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10 Characteristics of Good Program Design

June 6th, 2009


This is a list of goals that a developer should try and have in their software design. Some goals contradict other ones, but that is where you have to decide what is best for your program.

Minimal Complexity

The main goal in any program should be to minimize complexity.  As a developer most of your time will be maintaining or upgrading existing code. If it is a complete mess, then your life is going to be that much harder. Try and avoid those solutions where you use a one line complex solution to replace 20 lines of easy to read code. In a year, when you come back to that code, it will take you that much longer to figure out what you did.

Ease Of Maintenance

This is making your code easy to update. Find where your code is most likely going to change, and make it easy to update. The easier you make it, the easier your life is going to be down the road.  Think of it as a little insurance for your code.

Loose Coupling

So What is loose coupling? It is when one portion of code is not dependant on another to run properly. It is bundling code into nice little self reliant packages that don’t rely on any outside code.  How do you do this? Make good use of abstraction and information hiding.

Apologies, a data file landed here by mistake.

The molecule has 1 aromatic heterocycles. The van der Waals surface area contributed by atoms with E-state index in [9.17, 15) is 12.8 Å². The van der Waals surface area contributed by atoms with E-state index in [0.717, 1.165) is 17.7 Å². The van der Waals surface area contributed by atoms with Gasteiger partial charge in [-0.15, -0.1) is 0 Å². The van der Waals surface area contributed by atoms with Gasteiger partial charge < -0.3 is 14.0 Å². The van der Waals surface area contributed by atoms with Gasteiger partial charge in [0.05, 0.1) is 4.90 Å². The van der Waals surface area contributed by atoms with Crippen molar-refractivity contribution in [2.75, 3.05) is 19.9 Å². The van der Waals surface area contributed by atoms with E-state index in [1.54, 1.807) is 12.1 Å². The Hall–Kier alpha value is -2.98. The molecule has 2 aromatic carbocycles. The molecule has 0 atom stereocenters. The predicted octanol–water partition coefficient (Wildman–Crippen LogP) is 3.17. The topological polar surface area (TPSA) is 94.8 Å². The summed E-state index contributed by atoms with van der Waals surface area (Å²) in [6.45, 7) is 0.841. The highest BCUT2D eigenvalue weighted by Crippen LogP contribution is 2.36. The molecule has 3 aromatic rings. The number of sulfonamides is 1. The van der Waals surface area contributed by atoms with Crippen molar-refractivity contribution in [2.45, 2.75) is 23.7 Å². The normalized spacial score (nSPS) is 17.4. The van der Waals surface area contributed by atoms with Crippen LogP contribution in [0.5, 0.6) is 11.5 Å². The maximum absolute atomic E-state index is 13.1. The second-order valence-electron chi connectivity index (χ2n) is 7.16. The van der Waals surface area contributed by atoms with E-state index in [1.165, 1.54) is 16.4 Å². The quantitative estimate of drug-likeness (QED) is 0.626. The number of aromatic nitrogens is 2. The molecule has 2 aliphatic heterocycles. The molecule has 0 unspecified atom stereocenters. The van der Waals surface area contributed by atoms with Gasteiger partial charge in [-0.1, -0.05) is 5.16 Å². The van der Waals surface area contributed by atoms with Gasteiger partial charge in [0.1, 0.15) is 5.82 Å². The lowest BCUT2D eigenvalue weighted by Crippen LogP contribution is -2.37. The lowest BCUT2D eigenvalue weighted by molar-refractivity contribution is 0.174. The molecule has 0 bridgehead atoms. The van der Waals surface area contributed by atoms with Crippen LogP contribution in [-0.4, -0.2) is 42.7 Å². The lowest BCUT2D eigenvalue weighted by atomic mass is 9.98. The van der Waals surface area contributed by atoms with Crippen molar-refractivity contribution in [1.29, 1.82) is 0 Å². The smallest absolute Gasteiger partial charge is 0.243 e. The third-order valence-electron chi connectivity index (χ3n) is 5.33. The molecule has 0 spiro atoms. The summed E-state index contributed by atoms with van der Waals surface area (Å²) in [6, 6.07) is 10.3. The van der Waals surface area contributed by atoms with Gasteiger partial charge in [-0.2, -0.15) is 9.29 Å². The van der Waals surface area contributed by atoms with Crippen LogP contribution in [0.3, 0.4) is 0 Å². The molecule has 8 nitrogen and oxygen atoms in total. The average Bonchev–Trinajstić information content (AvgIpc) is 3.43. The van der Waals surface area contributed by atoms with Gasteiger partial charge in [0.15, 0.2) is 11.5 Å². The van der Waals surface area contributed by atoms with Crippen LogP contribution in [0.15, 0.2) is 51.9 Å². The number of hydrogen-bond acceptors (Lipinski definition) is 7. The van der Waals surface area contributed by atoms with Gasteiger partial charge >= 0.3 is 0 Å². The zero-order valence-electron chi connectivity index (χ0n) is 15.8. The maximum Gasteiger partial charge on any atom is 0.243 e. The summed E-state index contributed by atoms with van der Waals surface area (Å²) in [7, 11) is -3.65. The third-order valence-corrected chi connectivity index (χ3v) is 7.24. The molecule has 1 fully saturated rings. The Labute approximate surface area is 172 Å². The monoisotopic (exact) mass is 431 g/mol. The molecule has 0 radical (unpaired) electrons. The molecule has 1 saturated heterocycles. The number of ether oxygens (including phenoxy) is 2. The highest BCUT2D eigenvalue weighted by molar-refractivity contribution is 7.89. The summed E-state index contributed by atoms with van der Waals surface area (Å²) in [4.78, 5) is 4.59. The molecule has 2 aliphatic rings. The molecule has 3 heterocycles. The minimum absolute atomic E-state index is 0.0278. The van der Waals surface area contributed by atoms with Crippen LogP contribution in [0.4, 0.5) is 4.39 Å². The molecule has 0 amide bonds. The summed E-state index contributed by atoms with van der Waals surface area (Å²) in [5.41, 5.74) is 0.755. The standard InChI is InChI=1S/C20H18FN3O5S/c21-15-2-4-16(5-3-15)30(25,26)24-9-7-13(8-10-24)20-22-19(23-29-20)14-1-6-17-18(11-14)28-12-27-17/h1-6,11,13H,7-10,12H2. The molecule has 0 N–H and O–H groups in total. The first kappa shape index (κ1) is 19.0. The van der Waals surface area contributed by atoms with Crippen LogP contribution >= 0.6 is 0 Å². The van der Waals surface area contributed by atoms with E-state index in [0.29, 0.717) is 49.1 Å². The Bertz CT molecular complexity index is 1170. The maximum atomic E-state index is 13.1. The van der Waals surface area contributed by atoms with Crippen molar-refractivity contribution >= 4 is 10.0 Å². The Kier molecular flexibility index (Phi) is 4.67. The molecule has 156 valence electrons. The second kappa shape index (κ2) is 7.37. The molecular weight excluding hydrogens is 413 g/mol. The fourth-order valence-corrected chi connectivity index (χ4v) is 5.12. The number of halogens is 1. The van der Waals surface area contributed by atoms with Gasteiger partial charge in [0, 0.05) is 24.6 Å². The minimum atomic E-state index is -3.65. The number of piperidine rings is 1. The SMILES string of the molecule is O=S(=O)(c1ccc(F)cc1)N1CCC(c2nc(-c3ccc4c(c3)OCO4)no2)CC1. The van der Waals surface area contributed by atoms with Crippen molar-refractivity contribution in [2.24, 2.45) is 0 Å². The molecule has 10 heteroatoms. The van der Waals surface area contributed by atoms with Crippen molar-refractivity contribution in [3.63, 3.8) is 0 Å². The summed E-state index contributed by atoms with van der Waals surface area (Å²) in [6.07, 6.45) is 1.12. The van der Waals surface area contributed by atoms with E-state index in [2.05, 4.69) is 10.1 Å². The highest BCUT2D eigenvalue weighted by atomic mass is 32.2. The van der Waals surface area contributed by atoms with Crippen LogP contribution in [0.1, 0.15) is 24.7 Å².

Extensibility

This means that you design your program so that you can add or remove elements from your program without disturbing the underlying structure of the program. A good example would be a plug-in.

Reusability

Write code that will be able to be used in unrelated projects.  Save yourself some time. Again information hiding is your best bet for making this happen.

High Fan-in

This refers to having a large number of classes that use a given class. This implies that you are making good use of utility classes. For example you might have a bunch of classes that use the Math class to do calculations.

Low to medium Fan-out

This refers to having a low to medium amount of classes used by any given class.  If you had a class that includes 7 or more classes this is considered high fan out.  So try and keep the number of classes you include down to a minimum.  Having a high fan-out suggests that the design may be too complex.

Portability

Simply put, design a system that can be moved to another environment.  This isn’t always a requirement of a program, but it should be considered. It might make your life easier if you find out your program does have to work on different platforms.

Leanness

Leanness means making the design with no extra parts.  Everything that is within the design has to be there.  This is generally a goal if you have speed and efficiency in mind.  A good example of where this might come in handy is creating a program that has to run on a system with limited resources (cell phone, older computers)

Standard Techniques

Try and standardize your code.  If each developer puts in their own flavor of code you will end up with an unwieldy mess. Try to layout common approaches for developers to follow, and it will give your code a sense of familiarity for all developers working on it.




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